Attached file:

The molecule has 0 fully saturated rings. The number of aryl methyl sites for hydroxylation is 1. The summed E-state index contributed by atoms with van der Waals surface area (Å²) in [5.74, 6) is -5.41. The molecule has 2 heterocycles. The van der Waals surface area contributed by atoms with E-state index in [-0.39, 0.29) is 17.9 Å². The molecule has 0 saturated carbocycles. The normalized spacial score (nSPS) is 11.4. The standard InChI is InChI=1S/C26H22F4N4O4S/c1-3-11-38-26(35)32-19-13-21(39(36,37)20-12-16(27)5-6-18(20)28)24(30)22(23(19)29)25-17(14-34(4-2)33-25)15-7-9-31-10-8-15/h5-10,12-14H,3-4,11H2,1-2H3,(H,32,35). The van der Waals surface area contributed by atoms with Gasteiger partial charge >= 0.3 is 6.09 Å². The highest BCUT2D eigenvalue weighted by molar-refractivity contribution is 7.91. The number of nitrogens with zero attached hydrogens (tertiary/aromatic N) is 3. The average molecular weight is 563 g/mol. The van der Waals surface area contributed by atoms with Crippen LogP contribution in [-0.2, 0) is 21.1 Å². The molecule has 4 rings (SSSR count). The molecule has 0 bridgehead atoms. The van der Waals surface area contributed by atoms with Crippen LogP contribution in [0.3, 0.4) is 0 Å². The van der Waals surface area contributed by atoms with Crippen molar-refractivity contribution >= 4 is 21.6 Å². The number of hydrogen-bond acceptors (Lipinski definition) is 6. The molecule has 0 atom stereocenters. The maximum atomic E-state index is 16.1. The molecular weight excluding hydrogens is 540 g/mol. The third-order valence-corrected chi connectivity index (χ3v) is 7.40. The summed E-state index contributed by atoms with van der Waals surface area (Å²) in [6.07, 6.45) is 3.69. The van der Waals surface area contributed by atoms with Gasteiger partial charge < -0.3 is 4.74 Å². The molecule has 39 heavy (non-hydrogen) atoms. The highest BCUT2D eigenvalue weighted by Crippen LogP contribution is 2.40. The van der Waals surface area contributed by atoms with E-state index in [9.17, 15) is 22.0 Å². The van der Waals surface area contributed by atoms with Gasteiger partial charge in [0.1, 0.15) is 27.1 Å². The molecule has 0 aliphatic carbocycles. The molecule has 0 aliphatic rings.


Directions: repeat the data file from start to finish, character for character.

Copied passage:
The molecule has 0 fully saturated rings. The number of aryl methyl sites for hydroxylation is 1. The summed E-state index contributed by atoms with van der Waals surface area (Å²) in [5.74, 6) is -5.41. The molecule has 2 heterocycles. The van der Waals surface area contributed by atoms with E-state index in [-0.39, 0.29) is 17.9 Å². The molecule has 0 saturated carbocycles. The normalized spacial score (nSPS) is 11.4. The standard InChI is InChI=1S/C26H22F4N4O4S/c1-3-11-38-26(35)32-19-13-21(39(36,37)20-12-16(27)5-6-18(20)28)24(30)22(23(19)29)25-17(14-34(4-2)33-25)15-7-9-31-10-8-15/h5-10,12-14H,3-4,11H2,1-2H3,(H,32,35). The van der Waals surface area contributed by atoms with Gasteiger partial charge >= 0.3 is 6.09 Å². The highest BCUT2D eigenvalue weighted by molar-refractivity contribution is 7.91. The number of nitrogens with zero attached hydrogens (tertiary/aromatic N) is 3. The average molecular weight is 563 g/mol. The van der Waals surface area contributed by atoms with Crippen LogP contribution in [-0.2, 0) is 21.1 Å². The molecule has 4 rings (SSSR count). The molecule has 0 bridgehead atoms. The van der Waals surface area contributed by atoms with Crippen LogP contribution in [0.3, 0.4) is 0 Å². The van der Waals surface area contributed by atoms with Crippen molar-refractivity contribution >= 4 is 21.6 Å². The number of hydrogen-bond acceptors (Lipinski definition) is 6. The molecule has 0 atom stereocenters. The maximum atomic E-state index is 16.1. The molecular weight excluding hydrogens is 540 g/mol. The third-order valence-corrected chi connectivity index (χ3v) is 7.40. The summed E-state index contributed by atoms with van der Waals surface area (Å²) in [6.07, 6.45) is 3.69. The van der Waals surface area contributed by atoms with Gasteiger partial charge < -0.3 is 4.74 Å². The molecule has 39 heavy (non-hydrogen) atoms. The highest BCUT2D eigenvalue weighted by Crippen LogP contribution is 2.40. The van der Waals surface area contributed by atoms with E-state index in [9.17, 15) is 22.0 Å². The van der Waals surface area contributed by atoms with Gasteiger partial charge in [0.1, 0.15) is 27.1 Å². The molecule has 0 aliphatic carbocycles. The molecule has 0 aliphatic rings.